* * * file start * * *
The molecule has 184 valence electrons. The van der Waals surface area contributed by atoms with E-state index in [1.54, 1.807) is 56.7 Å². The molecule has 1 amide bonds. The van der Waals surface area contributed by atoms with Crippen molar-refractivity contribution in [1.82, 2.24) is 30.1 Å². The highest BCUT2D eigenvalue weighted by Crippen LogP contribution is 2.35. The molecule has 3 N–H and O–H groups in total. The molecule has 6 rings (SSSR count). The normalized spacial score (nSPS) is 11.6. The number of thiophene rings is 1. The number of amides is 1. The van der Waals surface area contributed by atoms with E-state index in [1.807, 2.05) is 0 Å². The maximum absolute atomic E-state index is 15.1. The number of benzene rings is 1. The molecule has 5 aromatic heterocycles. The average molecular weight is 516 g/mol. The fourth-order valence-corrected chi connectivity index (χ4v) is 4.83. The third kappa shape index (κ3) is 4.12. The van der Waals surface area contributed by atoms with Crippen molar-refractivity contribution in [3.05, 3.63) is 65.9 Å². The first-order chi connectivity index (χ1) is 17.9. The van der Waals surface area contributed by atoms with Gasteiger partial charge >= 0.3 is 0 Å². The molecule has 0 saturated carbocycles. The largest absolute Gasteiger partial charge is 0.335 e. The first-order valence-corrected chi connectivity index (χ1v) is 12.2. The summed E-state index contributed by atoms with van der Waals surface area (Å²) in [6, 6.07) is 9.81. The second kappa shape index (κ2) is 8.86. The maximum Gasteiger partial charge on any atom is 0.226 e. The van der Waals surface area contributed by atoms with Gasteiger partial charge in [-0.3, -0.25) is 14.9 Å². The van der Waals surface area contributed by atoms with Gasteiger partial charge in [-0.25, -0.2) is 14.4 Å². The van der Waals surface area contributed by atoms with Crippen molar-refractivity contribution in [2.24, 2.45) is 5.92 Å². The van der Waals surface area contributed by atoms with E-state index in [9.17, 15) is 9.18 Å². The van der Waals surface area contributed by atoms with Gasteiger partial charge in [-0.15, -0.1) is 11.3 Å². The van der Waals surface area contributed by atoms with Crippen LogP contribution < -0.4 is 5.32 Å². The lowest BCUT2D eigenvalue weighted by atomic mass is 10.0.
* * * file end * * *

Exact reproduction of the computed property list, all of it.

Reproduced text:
The molecule has 184 valence electrons. The van der Waals surface area contributed by atoms with E-state index in [1.54, 1.807) is 56.7 Å². The molecule has 1 amide bonds. The van der Waals surface area contributed by atoms with Crippen molar-refractivity contribution in [1.82, 2.24) is 30.1 Å². The highest BCUT2D eigenvalue weighted by Crippen LogP contribution is 2.35. The molecule has 3 N–H and O–H groups in total. The molecule has 6 rings (SSSR count). The normalized spacial score (nSPS) is 11.6. The number of thiophene rings is 1. The number of amides is 1. The van der Waals surface area contributed by atoms with E-state index in [1.807, 2.05) is 0 Å². The maximum absolute atomic E-state index is 15.1. The number of benzene rings is 1. The molecule has 5 aromatic heterocycles. The average molecular weight is 516 g/mol. The fourth-order valence-corrected chi connectivity index (χ4v) is 4.83. The third kappa shape index (κ3) is 4.12. The van der Waals surface area contributed by atoms with Crippen molar-refractivity contribution in [3.05, 3.63) is 65.9 Å². The first-order chi connectivity index (χ1) is 17.9. The van der Waals surface area contributed by atoms with Gasteiger partial charge >= 0.3 is 0 Å². The molecule has 0 saturated carbocycles. The largest absolute Gasteiger partial charge is 0.335 e. The first-order valence-corrected chi connectivity index (χ1v) is 12.2. The summed E-state index contributed by atoms with van der Waals surface area (Å²) in [6, 6.07) is 9.81. The second kappa shape index (κ2) is 8.86. The maximum Gasteiger partial charge on any atom is 0.226 e. The van der Waals surface area contributed by atoms with Gasteiger partial charge in [-0.3, -0.25) is 14.9 Å². The van der Waals surface area contributed by atoms with Gasteiger partial charge in [-0.25, -0.2) is 14.4 Å². The van der Waals surface area contributed by atoms with Crippen molar-refractivity contribution in [2.24, 2.45) is 5.92 Å². The van der Waals surface area contributed by atoms with E-state index in [9.17, 15) is 9.18 Å². The van der Waals surface area contributed by atoms with Gasteiger partial charge in [-0.15, -0.1) is 11.3 Å². The van der Waals surface area contributed by atoms with Crippen LogP contribution < -0.4 is 5.32 Å². The lowest BCUT2D eigenvalue weighted by atomic mass is 10.0.